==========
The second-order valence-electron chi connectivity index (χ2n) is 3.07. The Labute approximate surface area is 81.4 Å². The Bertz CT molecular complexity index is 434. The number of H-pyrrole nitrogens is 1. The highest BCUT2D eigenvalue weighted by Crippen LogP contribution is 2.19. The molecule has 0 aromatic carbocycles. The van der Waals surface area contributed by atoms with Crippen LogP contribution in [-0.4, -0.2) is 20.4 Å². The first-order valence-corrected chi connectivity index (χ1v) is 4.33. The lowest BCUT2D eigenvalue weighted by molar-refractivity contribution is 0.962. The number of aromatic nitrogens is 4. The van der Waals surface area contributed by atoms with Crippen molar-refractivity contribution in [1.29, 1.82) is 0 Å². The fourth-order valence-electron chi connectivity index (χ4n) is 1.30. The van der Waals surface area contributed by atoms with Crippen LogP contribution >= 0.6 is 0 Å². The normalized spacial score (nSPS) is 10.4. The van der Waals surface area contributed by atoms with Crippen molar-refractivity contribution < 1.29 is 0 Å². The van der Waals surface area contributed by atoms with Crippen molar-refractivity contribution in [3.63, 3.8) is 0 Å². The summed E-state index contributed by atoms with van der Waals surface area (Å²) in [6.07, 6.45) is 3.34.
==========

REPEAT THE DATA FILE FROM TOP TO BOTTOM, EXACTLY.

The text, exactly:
The second-order valence-electron chi connectivity index (χ2n) is 3.07. The Labute approximate surface area is 81.4 Å². The Bertz CT molecular complexity index is 434. The number of H-pyrrole nitrogens is 1. The highest BCUT2D eigenvalue weighted by Crippen LogP contribution is 2.19. The molecule has 0 aromatic carbocycles. The van der Waals surface area contributed by atoms with Crippen LogP contribution in [-0.4, -0.2) is 20.4 Å². The first-order valence-corrected chi connectivity index (χ1v) is 4.33. The lowest BCUT2D eigenvalue weighted by molar-refractivity contribution is 0.962. The number of aromatic nitrogens is 4. The van der Waals surface area contributed by atoms with Crippen molar-refractivity contribution in [1.29, 1.82) is 0 Å². The fourth-order valence-electron chi connectivity index (χ4n) is 1.30. The van der Waals surface area contributed by atoms with Crippen LogP contribution >= 0.6 is 0 Å². The normalized spacial score (nSPS) is 10.4. The van der Waals surface area contributed by atoms with Crippen molar-refractivity contribution < 1.29 is 0 Å². The van der Waals surface area contributed by atoms with Crippen molar-refractivity contribution in [3.63, 3.8) is 0 Å². The summed E-state index contributed by atoms with van der Waals surface area (Å²) in [6.07, 6.45) is 3.34.